[0005] A problem with barrel multithreading and other existing threading techniques is that such techniques are generally not configured to permit arbitrary sequencing of thread instruction issuance, or if so configured require an excessive amount of hardware for their implementation.

[0006] Existing techniques are therefore unduly inflexible, and may place undesirable limitations on processor concurrency. Moreover, these techniques can contribute to blocking conditions and thus thread stalling, which adversely impacts processor performance.

[0007] A need therefore exists for improved threading techniques for use in a multithreaded processor.

SUMMARY OF THE INVENTION

[0008] The present invention provides token triggered threading techniques for a multithreaded processor.

[0009] In accordance with one aspect of the invention, an instruction issuance sequence for a plurality of threads of the multithreaded processor is controlled by associating with each of the threads at least one register which stores a value identifying a next thread to be permitted to issue one or more instructions, and then utilizing the stored value to control the instruction issuance sequence.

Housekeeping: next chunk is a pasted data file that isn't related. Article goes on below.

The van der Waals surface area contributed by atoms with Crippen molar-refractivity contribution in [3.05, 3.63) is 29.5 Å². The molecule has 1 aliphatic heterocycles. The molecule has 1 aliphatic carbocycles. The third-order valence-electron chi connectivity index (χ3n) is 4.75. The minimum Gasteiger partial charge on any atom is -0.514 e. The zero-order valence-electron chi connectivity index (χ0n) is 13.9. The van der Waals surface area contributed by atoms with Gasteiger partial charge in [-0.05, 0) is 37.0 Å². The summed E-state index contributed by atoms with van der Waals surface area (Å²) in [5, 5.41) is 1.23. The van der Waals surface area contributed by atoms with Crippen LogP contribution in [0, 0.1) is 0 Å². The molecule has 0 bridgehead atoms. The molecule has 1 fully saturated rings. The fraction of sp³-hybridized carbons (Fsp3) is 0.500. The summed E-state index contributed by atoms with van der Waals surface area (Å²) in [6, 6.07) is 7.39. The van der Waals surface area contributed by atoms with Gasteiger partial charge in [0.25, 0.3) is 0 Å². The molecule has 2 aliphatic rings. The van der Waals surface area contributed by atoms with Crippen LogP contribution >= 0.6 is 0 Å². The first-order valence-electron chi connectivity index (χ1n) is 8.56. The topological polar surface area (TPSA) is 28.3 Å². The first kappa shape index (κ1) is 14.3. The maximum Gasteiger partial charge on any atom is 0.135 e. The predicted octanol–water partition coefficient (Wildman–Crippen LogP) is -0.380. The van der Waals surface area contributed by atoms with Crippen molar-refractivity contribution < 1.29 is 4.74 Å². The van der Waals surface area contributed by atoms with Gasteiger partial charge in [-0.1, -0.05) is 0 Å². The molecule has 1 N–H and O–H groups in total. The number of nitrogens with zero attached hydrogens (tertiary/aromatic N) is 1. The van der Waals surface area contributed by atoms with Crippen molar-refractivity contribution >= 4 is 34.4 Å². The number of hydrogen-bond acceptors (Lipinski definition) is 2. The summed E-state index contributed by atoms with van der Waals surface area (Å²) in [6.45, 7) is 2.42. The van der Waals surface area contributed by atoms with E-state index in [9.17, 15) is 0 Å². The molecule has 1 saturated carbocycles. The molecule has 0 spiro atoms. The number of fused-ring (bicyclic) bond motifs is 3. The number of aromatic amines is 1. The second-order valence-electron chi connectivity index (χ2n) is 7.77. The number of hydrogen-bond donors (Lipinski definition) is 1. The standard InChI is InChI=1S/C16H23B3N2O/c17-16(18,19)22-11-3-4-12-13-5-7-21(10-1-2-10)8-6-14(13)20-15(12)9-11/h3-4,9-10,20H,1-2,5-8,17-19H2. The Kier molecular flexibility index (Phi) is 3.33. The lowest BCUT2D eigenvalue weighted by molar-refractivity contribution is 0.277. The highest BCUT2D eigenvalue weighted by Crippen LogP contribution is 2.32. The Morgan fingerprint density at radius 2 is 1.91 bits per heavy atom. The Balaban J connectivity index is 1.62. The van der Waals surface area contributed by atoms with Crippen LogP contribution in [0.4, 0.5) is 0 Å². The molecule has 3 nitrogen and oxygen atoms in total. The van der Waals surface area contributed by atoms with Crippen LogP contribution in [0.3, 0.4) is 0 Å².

[0010] By way of example, in an illustrative embodiment of the invention, each of a plurality of hardware thread units or “contexts” of the multithreaded processor may include a corresponding local next thread identifier register updatable by that hardware thread unit, with the local register for a given one of the hardware thread units storing a value identifying the next thread to be permitted to issue one or more instructions after the given hardware thread unit has issued one or more instructions.

[0011] A global register arrangement may also or alternatively be used. More particularly, there may be associated with the threads at least one global register accessible to each of the threads, with the contents of the global register after instruction issuance by a given one of the threads identifying another of the threads to be permitted to issue one or more instructions in accordance with the instruction issuance sequence.

[0012] Advantageously, a multithreaded processor in accordance with the invention may be configured so as to permit the instruction issuance sequence to correspond, for example, to an arbitrary alternating even-odd sequence of threads, or other arbitrary sequence, without introducing blocking conditions leading to thread stalls.

BRIEF DESCRIPTION OF THE DRAWINGS

[0013]FIG. 1 is a block diagram of an example processing system in which the invention is implemented.

[0014]FIG. 2 is a more detailed block diagram of an illustrative embodiment of a multithreaded processor of the FIG. 1 processing system.

[0015]FIG. 3 illustrates an example of token triggered threading suitable for use in the multithreaded processor of FIG. 2 in accordance with the techniques of the invention.